Here’s the Deal On Exactly What Is Hemp?
Posted on June 10th, 2021
What is hemp? Well, that’s a good question. Because it’s often confused with marijuana, since they’re both classified as cannabis. Still, these plants have clear distinctions. Which is why, in this article, we’ll explain their relationship to cannabis, plus how hemp is different from marijuana.
What is Hemp?
Also referred to as industrial hemp, this is a variant of the Cannabis sativa L species. We also call is a dioecious plant. (That means plants are female or male. Which can have impact for trichomes and hemp extracts like CBD.)
Now, hemp has a10,000 year plus history of usefulness. Mainly, it’s grown for the bast fiber that comes from the stems. People also cultivate this plant for edible seeds. And for the oils we extract from its flowers and leaves. Often, we confuse hemp for the cannabis plants that produce marijuana and hashish. But they are very different, as we’ll review shortly.
History of Hemp Uses
The oldest documented evidence of hemp cultivation goes back to a rope from 26,900 BCE, in the present-day Czech Republic. But we had to wait a little longer for people to get creative with hemp. And that discovery started in China around 10,000 BCE.
Now, people started using hemp to make paper, rope, and clothing. Soon, the Yangshao China’s residents in approximately 5,000 BCE, knitted hemp and hard-pressed it into pottery. Next, between 5,000 to 300 BCE, people in Japan cultivated hemp for paper and fiber.
What is Hemp? A Plant Embraced by Healers
As history progressed, healers in Greco-Roman cultures used cannabis as a source of medicine, intoxication, and fiber. Archeologists found cannabis seeds in the Pompeii ruins. And Greek orator Athenaeus mentioned hemp’s use for rope making between 170 and 230 BCE. Later, Pliny the Elder (a naturalist and Roman biographer) referenced a cannabis root elixir. In the 1st century BCE, he talked of its potential to treat gout and joint stiffness.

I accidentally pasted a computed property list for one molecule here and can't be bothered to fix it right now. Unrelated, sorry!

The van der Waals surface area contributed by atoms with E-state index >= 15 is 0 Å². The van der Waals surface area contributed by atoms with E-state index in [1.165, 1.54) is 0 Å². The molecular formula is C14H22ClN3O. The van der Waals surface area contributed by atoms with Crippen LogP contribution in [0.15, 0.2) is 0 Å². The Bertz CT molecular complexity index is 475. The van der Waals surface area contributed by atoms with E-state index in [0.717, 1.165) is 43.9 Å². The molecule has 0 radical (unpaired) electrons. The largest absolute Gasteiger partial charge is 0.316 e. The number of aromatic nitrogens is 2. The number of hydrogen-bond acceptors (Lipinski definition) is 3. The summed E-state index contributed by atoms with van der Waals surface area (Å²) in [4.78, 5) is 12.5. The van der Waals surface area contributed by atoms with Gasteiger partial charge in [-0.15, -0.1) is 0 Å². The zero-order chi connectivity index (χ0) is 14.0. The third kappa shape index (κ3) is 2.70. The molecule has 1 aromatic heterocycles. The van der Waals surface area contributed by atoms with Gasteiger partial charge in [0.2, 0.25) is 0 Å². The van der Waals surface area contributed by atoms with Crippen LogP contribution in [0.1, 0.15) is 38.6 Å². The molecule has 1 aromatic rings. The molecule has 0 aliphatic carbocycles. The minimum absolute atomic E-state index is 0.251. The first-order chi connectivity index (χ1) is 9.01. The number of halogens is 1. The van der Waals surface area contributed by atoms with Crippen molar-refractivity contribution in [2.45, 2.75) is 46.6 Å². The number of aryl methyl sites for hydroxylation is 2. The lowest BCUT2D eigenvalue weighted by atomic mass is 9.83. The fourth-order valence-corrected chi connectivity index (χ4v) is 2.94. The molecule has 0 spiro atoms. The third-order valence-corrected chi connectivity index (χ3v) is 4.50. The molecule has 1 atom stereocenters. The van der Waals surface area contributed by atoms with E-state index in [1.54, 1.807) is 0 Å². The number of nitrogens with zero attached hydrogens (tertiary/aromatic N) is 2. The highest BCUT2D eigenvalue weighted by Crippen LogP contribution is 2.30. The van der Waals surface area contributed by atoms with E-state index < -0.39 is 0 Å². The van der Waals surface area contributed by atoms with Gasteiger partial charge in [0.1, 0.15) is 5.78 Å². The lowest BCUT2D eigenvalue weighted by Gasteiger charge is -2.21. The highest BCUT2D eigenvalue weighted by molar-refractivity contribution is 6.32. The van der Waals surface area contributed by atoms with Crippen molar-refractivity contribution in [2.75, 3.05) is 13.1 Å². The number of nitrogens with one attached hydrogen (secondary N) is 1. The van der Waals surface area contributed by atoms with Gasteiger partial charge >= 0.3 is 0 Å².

Now, we’re still debating when and how hemp came into the New World. There are many theories, with one revolving around the Vikings. Since they used hemp to make their sails and ropes, and they tried to colonize the New World, they may have brought hemp seeds with them on their travels. But come it did. And that’s when the picture of cannabis started changing.
Cannabis in the New World
Until 1937, and the Marijuana Tax Act, U.S farmers grew lots of hemp. But once it became a controlled substance, America’s hemp industry was virtually wiped out. Then, during World War II, hemp enjoyed an American renaissance. That’s because we used hemp for military items such as canvas, uniforms, and rope. In fact, In 1942, the Agriculture Department released a short clip dubbed ‘Hemp for Victory’, endorsing the crop as a war advantage.
Sadly, this resurgence was short-lived. In fact, until the 2014 Farm Bill, hemp fell under the rules of 1970’s Controlled Substances Act. But thanks to the changing legal picture, hemp’s now a legal crop. And it’s a great source of CBD oil and other CBD products.
We cultivate hemp in moderate climates. As it grows, the plant can reach 16 foot heights. Now, sandy loam soil with proper drainage provides optimal growth for hemp. Plus, you need an average monthly rainfall of not less than 65mm throughout your grow season. That’s why the Southern United States is often a great spot for hemp growth.